Archived Review: Dear All, Theatre PUR
Theatre PUR, Birbeck College, University of London, 19/6/2006
We're greeted with polite reserve in the foyer of Birbeck College, amid the flow of comings and goings. Our names checked off a clipboard list, we are led past notice boards, down a corridor and into an old-fashioned board or conference room, complete with busts and portraits of past men (all men) of perceived past importance, neatly set into the windows that surround the room. The actors await us sitting and smiling warmly. Once we are all seated amidst their positions, a young girl stands and closes all curtains, shutting off the distractions of the outside world. With everyone seated once again, the formal part of the performance begins.
Formally, the production uses very simple devices – the performers read from cards, turning them over in turn to deliver the next memo. It begins near the entrance door, proceeding clockwise around the table at which the actors and audience sit intermingled. Everyone remains still and seated, looking around the room warmly as if to welcome 'dear all' in each of our manifestations. There is a glorious restraint in the delivery of the mundane directives to 'dear all' – notice of building work that may or may not produce disruption and/or noise, endless variations to daily menus that conspire to all sound the same, increasingly plaintive calls for someone to host HOT TOPICS, and concerns about occupational health and safety. The content is utterly banal, but the frequent absurdity of its detail is by turns amusing and arresting. Micro narratives develop – Diane fails month after month to persuade someone to host HOT TOPICS, finally to give up in despair. Steve struggles to keep on top of the building maintenance, but there seems to be constant repairs required to the heating system. As hard as he tries, he will never be able to make everyone happy here at work. Elsewhere, a colony of mice expands, is culled, and later put up for adoption. Janine struggles to come up with endlessly new combinations for the daily menu. Various laboratory and biological agents are requested by desperate and seemingly disorganised scientists. In its matter-of-fact delivery around a large rectangular conference table, Dear All constantly casts and recasts its audience as an ever shifting community of 'All'. The performers make both reasonable and obscure requests via their simply read memos, as if just making sure that everyone is kept in the loop, kept up to date. It is important to note that the single passenger lift will be shut down for maintenance for three days, as the control panel must be moved.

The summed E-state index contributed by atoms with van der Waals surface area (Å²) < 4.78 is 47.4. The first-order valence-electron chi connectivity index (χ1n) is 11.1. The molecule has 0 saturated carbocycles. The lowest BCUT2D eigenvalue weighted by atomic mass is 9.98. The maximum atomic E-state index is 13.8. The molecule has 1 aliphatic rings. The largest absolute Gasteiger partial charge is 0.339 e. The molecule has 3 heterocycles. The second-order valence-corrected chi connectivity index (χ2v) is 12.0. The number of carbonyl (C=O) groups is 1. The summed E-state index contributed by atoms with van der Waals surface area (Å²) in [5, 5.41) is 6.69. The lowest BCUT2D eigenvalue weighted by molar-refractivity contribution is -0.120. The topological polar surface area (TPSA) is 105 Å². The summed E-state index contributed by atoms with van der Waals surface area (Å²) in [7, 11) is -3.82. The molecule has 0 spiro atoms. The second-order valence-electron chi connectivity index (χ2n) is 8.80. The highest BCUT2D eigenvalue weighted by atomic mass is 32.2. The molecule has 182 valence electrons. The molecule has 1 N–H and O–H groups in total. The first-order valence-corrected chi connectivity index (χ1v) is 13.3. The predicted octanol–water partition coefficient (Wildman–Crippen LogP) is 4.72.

These simple attempted acts of communication have a culminative effect. Despite being shorn of their context (most seem to refer to the everyday business of a hospital, but it could be any large institution), the memos and requests gently provoke an increasing desire to know the people that are the missing pieces of this puzzle, the embodied remainder of these micro narratives. How did Diane deal with the disappointment of failing to convince anyone to lead anything? Did the vulnerable bike get stolen? Did Steve ever find the problem in the heating, and who froze while he was fixing it? Were the lost mice really found in the lab fridge? Remaining consistently within this pedestrian dimension, Dear All demonstrates the simple desire for communication, for genuine contact, despite the institutional frames through which these simple acts must be mediated. As the piece continues, the performers begin to pass their cards to members of the audience – in this shared space it seems that everyone should have something to say. We all should want to reach out toward 'dear all', to make our own invitations and offerings toward community.
The communications gradually begin to blur into each other, wires crossed in the institutional filter. Slowly, the memos mutate, confusions, distortions, and complications set in. But even in these often hilariously jumbled communication failures, the intimate human need and desire for communication is never lost. In its failure and collapse, this need to reach out is amplified – in the collapse of meaning the desire for meaning becomes ever more urgent, and ever more poignant. Each of us once was and now is one of the 'dear all'; intimately differentiated within a community of listeners, each of us addresses and seeks address in turn, makes an offer to be heard and a reciprocal offer to listen.
In the end, none of the substance of these communicative ghosts matter to us, and yet all of them touch deeply. As might be imagined, dear all, this is a rare feat indeed.